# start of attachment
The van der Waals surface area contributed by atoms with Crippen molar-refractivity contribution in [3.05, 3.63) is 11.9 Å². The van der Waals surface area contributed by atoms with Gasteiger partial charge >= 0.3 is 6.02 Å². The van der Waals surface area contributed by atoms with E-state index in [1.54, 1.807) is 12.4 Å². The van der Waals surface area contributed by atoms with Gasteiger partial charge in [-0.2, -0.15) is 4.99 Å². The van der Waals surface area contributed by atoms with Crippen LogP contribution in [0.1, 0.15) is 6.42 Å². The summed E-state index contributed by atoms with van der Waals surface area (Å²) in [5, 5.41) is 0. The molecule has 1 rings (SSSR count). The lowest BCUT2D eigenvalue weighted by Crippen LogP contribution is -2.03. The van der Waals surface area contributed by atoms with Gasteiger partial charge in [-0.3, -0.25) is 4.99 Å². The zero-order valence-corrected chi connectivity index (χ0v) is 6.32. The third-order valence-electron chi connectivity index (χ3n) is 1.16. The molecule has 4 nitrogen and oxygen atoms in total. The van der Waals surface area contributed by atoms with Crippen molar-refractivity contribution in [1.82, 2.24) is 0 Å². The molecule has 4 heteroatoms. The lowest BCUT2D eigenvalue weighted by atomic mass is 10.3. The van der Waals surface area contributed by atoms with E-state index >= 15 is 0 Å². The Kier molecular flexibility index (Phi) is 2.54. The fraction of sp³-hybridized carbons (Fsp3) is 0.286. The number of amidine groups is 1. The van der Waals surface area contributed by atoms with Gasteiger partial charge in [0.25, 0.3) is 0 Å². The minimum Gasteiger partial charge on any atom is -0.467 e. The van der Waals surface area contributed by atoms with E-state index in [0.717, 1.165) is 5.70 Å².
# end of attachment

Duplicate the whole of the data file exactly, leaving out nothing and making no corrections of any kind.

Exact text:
The van der Waals surface area contributed by atoms with Crippen molar-refractivity contribution in [3.05, 3.63) is 11.9 Å². The van der Waals surface area contributed by atoms with Gasteiger partial charge >= 0.3 is 6.02 Å². The van der Waals surface area contributed by atoms with E-state index in [1.54, 1.807) is 12.4 Å². The van der Waals surface area contributed by atoms with Gasteiger partial charge in [-0.2, -0.15) is 4.99 Å². The van der Waals surface area contributed by atoms with Crippen LogP contribution in [0.1, 0.15) is 6.42 Å². The summed E-state index contributed by atoms with van der Waals surface area (Å²) in [5, 5.41) is 0. The molecule has 1 rings (SSSR count). The lowest BCUT2D eigenvalue weighted by Crippen LogP contribution is -2.03. The van der Waals surface area contributed by atoms with Gasteiger partial charge in [-0.3, -0.25) is 4.99 Å². The zero-order valence-corrected chi connectivity index (χ0v) is 6.32. The third-order valence-electron chi connectivity index (χ3n) is 1.16. The molecule has 4 nitrogen and oxygen atoms in total. The van der Waals surface area contributed by atoms with Crippen molar-refractivity contribution in [1.82, 2.24) is 0 Å². The molecule has 4 heteroatoms. The lowest BCUT2D eigenvalue weighted by atomic mass is 10.3. The van der Waals surface area contributed by atoms with E-state index >= 15 is 0 Å². The Kier molecular flexibility index (Phi) is 2.54. The fraction of sp³-hybridized carbons (Fsp3) is 0.286. The number of amidine groups is 1. The van der Waals surface area contributed by atoms with Gasteiger partial charge in [0.25, 0.3) is 0 Å². The minimum Gasteiger partial charge on any atom is -0.467 e. The van der Waals surface area contributed by atoms with E-state index in [0.717, 1.165) is 5.70 Å².